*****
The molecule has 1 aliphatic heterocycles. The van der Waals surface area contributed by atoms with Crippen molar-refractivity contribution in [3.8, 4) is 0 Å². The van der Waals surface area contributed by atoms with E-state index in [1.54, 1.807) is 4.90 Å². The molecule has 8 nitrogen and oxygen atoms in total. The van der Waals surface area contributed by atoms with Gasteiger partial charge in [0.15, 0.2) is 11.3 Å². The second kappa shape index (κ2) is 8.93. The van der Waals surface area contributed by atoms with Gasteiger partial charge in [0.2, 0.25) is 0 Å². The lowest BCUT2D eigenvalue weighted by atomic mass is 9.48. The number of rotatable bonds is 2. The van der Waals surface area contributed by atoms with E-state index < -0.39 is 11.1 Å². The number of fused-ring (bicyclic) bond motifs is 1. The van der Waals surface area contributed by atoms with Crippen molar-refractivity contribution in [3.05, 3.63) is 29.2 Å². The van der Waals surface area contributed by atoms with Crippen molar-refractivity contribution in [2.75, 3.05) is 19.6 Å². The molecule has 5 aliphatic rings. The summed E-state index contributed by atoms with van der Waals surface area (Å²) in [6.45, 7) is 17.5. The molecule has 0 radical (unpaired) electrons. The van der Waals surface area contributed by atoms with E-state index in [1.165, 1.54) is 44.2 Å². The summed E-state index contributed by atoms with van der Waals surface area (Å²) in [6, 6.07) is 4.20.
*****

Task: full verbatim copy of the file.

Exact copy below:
The molecule has 1 aliphatic heterocycles. The van der Waals surface area contributed by atoms with Crippen molar-refractivity contribution in [3.8, 4) is 0 Å². The van der Waals surface area contributed by atoms with E-state index in [1.54, 1.807) is 4.90 Å². The molecule has 8 nitrogen and oxygen atoms in total. The van der Waals surface area contributed by atoms with Gasteiger partial charge in [0.15, 0.2) is 11.3 Å². The second kappa shape index (κ2) is 8.93. The van der Waals surface area contributed by atoms with Gasteiger partial charge in [0.2, 0.25) is 0 Å². The lowest BCUT2D eigenvalue weighted by atomic mass is 9.48. The number of rotatable bonds is 2. The van der Waals surface area contributed by atoms with E-state index < -0.39 is 11.1 Å². The number of fused-ring (bicyclic) bond motifs is 1. The van der Waals surface area contributed by atoms with Crippen molar-refractivity contribution in [3.05, 3.63) is 29.2 Å². The van der Waals surface area contributed by atoms with Crippen molar-refractivity contribution in [2.75, 3.05) is 19.6 Å². The molecule has 5 aliphatic rings. The summed E-state index contributed by atoms with van der Waals surface area (Å²) in [6.45, 7) is 17.5. The molecule has 0 radical (unpaired) electrons. The van der Waals surface area contributed by atoms with E-state index in [1.165, 1.54) is 44.2 Å². The summed E-state index contributed by atoms with van der Waals surface area (Å²) in [6, 6.07) is 4.20.